Canadians will expect to take various medications throughout their lives, but they’d rather not cough up to pay for them. In the Pollara-Health Care in Canada Survey, released before the end of last year, 89% of Canadians agree “employersponsored plans should pay for any drug that patients and their healthcare provider agree is the most effective treatment.”
“That’s very reflective of a lot of employee attitudes,” says Barry Power, director of practice development, Canadian Pharmacists Association, Ottawa. “People feel that whatever the doctor writes on the sheet should be covered.”
But many employers feel somewhat differently. “I think that’s unrealistic,” says Rose Bertino, senior HR and administration manager at Pioneer Hi-Bred in Chatham, Ont. “With the amount of competitive pressure out there and the cost of the introduction of new drugs, it’s unrealistic to be able to pay for everything that’s coming out.”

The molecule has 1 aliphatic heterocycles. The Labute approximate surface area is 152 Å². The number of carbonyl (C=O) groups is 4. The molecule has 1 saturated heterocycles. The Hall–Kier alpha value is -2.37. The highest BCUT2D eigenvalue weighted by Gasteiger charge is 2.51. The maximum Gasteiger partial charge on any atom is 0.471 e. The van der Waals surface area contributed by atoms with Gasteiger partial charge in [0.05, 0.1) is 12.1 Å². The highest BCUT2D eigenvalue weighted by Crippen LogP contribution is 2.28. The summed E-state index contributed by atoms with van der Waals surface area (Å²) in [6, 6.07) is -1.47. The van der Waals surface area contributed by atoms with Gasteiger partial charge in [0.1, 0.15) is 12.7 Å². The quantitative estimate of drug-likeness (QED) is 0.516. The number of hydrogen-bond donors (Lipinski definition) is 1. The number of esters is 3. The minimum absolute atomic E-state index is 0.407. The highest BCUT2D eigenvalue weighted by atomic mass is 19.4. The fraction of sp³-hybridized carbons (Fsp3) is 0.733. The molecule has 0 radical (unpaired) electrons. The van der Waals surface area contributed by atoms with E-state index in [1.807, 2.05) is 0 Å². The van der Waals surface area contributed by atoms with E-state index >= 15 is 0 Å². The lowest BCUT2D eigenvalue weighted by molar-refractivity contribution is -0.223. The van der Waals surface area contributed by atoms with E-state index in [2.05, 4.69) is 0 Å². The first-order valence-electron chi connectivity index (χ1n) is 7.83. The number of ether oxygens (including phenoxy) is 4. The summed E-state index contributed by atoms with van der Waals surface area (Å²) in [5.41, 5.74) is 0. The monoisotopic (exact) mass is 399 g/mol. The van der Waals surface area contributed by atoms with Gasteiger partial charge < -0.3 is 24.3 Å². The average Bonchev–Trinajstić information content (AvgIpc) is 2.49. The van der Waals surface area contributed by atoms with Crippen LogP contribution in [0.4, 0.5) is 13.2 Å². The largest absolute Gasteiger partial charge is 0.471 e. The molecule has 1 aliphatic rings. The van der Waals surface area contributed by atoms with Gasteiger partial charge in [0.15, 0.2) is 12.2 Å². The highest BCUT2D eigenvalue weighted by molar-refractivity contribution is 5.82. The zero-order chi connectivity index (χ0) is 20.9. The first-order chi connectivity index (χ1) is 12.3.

According to Bertino, Pioneer Hi-Bred has absorbed a lot of employees’ drug costs up to a specific date. “But a lot of the newer [drugs], say in the last four years, we have not included,” she says, “but no one’s said anything so far.”
“It’s simply not financially viable to approach drug plans in that manner,” says Power, referring to the survey results. One reason, he says, is the drug the doctor prescribes may not be the most effective from a cost and effectiveness point for the particular patient. “Restrictions put in place by either public or private insurance are based on evidence [statistics from scientific studies], and what we often see is that the newest and most expensive drug may not be the best fit for everybody,” says Power.